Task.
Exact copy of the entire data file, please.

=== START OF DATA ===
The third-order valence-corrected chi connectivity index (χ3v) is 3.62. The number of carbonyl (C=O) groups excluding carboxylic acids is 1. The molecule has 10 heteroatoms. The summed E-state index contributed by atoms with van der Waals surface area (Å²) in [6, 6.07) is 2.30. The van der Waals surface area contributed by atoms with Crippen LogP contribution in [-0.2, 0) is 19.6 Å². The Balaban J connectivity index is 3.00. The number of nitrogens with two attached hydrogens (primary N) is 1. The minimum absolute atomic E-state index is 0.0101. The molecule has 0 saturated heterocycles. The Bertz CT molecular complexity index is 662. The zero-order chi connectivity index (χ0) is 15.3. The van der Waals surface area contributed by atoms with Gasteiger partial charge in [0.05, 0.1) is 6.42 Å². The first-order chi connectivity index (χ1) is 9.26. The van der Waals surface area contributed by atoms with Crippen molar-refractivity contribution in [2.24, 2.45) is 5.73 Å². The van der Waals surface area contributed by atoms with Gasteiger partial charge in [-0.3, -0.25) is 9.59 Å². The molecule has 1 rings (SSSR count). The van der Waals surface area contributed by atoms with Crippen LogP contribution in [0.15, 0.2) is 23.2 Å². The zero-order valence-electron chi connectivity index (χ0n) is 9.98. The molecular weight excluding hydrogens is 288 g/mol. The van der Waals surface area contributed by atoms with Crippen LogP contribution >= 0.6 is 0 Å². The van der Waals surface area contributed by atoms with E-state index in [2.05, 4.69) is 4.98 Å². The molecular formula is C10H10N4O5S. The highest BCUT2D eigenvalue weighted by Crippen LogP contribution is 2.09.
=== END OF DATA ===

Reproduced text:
The third-order valence-corrected chi connectivity index (χ3v) is 3.62. The number of carbonyl (C=O) groups excluding carboxylic acids is 1. The molecule has 10 heteroatoms. The summed E-state index contributed by atoms with van der Waals surface area (Å²) in [6, 6.07) is 2.30. The van der Waals surface area contributed by atoms with Crippen LogP contribution in [-0.2, 0) is 19.6 Å². The Balaban J connectivity index is 3.00. The number of nitrogens with two attached hydrogens (primary N) is 1. The minimum absolute atomic E-state index is 0.0101. The molecule has 0 saturated heterocycles. The Bertz CT molecular complexity index is 662. The zero-order chi connectivity index (χ0) is 15.3. The van der Waals surface area contributed by atoms with Gasteiger partial charge in [0.05, 0.1) is 6.42 Å². The first-order chi connectivity index (χ1) is 9.26. The van der Waals surface area contributed by atoms with Crippen molar-refractivity contribution in [2.24, 2.45) is 5.73 Å². The van der Waals surface area contributed by atoms with Gasteiger partial charge in [-0.3, -0.25) is 9.59 Å². The molecule has 1 rings (SSSR count). The van der Waals surface area contributed by atoms with Crippen LogP contribution in [0.15, 0.2) is 23.2 Å². The zero-order valence-electron chi connectivity index (χ0n) is 9.98. The molecular weight excluding hydrogens is 288 g/mol. The van der Waals surface area contributed by atoms with Crippen LogP contribution >= 0.6 is 0 Å². The van der Waals surface area contributed by atoms with E-state index in [2.05, 4.69) is 4.98 Å². The molecular formula is C10H10N4O5S. The highest BCUT2D eigenvalue weighted by Crippen LogP contribution is 2.09.